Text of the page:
Primary care nurses have been advised to ensure patients – particularly those travelling to France – are vaccinated with MMR following a dramatic rise in measles cases this year.
The Health Protection Agency has warned that 334 cases of measles had been confirmed in England and Wales by the end of April. This compares to a total of 374 cases for the whole of 2010.
The majority of cases have been reported in London and the South East – 104 and 103 respectively. There have also been 46 recorded in Yorkshire and the Humber.
Across Europe there have been 9,349 cases, according to the European Surveillance Network for Vaccine-preventable Diseases. The majority, 78%, have been in France.
Dr Mary Ramsay, head of the HPA’s immunisation department, said: “We again are reminding parents and young adults of the importance of immunisation. Although MMR coverage has improved over the last few years, we cannot stress enough that measles is serious and in some cases it can be fatal.”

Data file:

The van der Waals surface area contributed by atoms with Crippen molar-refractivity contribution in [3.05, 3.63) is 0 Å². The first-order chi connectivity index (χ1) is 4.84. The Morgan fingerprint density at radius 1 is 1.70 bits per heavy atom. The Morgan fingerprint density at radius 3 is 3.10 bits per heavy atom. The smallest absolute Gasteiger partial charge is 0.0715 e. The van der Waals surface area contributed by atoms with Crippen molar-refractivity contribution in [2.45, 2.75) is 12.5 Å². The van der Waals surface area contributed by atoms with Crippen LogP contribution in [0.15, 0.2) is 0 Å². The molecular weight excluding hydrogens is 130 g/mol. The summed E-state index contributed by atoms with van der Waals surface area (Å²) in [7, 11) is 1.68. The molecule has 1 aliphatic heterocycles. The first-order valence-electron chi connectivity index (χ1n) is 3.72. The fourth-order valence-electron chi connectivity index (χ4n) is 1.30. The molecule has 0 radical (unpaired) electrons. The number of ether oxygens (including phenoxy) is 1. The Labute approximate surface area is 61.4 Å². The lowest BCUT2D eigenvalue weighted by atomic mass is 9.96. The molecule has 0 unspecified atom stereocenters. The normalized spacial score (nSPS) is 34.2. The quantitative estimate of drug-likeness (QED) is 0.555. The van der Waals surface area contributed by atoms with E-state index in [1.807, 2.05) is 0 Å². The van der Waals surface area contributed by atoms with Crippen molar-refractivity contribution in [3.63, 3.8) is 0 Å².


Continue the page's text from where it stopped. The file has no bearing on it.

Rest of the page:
Latest UK figures show 89.4% of children had received their first dose of MMR by the age of two – representing a steady recovery in uptake since the vaccine became the centre of negative publicity in 1998, but is still under the 95% recommended by the World Health Organization.
Royal College of Nursing children’s and young people’s adviser Fiona Smith said nurses working in primary care settings – including school nurses and health visitors – should ensure they were familiar with the signs and symptoms of measles.
She also highlighted the need for nurses to ensure patients going abroad, especially those visiting France, were up to date with MMR vaccination.